Unlike the credit problems, progress has been made in the effort to address another barrier to the project financing of windpower projects in California. The intermittent nature of windpower has made it difficult to participate in ISO markets because of the difficulty in hour-ahead and real-time scheduling. To the extent that actual deliveries deviate from the scheduled amount, generators scheduling through the ISO are responsible for imbalance energy charges. The financial impacts of these charges, and the uncertainty introduced by this issue, have made it difficult for California wind projects to secure project financing.
The operational and cost issues associated with integrating intermittent renewable resources into the ISO grid have been addressed by a consensus proposal developed by an ISO intermittent resources working group. This group held weekly meetings over the summer in an effort to develop a structure through which intermittent resources could participate in ISO markets and, therefore, increase their ability to obtain financing while minimizing costs and impacts on ISO operations.
The consensus proposal establishes a framework for improving real-time windpower forecasting to reduce schedule deviations and a monthly settlement period for netting out schedule deviations for participating wind projects. The forecasting project will be conducted by independent experts and be administered by the ISO, with funding from a wind generator payment of $0.10 per mWh. Forecasts will be developed for day-ahead and hour-ahead scheduling, and the hour-ahead schedule will be updated by a near real-time forecast. The forecasted amounts will be deemed delivered, so intermittent resources will not be charged for replacement reserves and imbalance energy. These costs will instead be assigned to scheduling coordinators with imbalanced load. A forecasting working group will be established to monitor the forecasting effort and determine the impact of windpower on the ISO system.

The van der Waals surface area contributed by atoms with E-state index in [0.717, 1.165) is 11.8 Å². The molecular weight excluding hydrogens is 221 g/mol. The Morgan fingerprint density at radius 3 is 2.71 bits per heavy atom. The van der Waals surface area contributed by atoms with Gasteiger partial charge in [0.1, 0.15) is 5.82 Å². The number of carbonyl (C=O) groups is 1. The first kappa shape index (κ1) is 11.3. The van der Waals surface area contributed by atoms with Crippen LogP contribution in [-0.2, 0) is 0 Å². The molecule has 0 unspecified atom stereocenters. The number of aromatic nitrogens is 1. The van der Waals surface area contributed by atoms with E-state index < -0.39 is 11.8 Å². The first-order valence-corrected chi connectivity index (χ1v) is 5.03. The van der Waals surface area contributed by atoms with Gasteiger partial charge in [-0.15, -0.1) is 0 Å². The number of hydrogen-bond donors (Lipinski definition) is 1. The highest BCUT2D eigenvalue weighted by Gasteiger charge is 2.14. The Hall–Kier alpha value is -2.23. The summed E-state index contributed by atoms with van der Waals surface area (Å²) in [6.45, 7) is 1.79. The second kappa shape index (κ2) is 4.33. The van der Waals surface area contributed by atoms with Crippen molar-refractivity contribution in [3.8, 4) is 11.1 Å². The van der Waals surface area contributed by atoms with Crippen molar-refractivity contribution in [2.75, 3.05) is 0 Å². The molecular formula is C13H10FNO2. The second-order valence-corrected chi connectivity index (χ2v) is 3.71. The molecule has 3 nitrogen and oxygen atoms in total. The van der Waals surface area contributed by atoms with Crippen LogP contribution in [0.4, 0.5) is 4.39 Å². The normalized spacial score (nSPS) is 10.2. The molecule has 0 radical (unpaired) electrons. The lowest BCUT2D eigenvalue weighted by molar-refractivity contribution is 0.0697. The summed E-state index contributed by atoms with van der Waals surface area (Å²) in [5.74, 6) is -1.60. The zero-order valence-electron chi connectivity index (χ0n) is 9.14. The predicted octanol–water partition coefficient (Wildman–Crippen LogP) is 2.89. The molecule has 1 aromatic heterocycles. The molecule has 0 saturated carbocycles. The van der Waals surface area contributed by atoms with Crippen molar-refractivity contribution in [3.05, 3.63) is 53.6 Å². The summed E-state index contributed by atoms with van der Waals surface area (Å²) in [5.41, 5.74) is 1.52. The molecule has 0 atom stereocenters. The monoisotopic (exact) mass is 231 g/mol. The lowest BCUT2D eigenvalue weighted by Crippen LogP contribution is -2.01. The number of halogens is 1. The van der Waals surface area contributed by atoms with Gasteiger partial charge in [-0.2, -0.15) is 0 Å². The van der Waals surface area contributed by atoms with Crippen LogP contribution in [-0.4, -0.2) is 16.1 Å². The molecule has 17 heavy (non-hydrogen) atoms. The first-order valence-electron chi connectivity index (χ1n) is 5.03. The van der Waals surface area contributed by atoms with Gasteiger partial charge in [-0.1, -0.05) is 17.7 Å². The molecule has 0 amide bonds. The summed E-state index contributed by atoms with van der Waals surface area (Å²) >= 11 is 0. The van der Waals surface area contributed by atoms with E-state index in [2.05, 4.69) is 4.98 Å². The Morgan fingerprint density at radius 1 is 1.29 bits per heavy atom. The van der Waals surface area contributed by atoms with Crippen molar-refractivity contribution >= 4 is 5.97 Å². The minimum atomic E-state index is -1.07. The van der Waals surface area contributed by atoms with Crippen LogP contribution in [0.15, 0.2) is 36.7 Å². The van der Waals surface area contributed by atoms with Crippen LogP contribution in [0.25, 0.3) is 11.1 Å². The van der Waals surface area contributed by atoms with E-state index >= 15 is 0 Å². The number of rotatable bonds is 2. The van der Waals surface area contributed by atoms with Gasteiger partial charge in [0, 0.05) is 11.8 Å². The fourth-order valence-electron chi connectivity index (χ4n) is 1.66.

The ISO board of governors approved the consensus proposal at its September 20 meeting. The consensus proposal requires certain operational and tariff modifications that must be approved prior to implementation. These steps are underway and will be considered by the ISO board in the near future, probably as part of a broader package of tariff amendments.
While progress is being made on resolving issues regarding the integration of intermittent wind resources into the operation of the ISO grid in California, larger hurdles face wind project developers. The Power Authority could contract for about 1,700 megawatts of new wind capacity. However, the power authority must establish offtake agreements with one or more creditworthy entities prior to acquiring these assets. The DWR is, at the moment, the main creditworthy wholesale power buyer in the state. However, DWR will not be able to enter into additional power purchase agreements until it has solved its bond financing issues.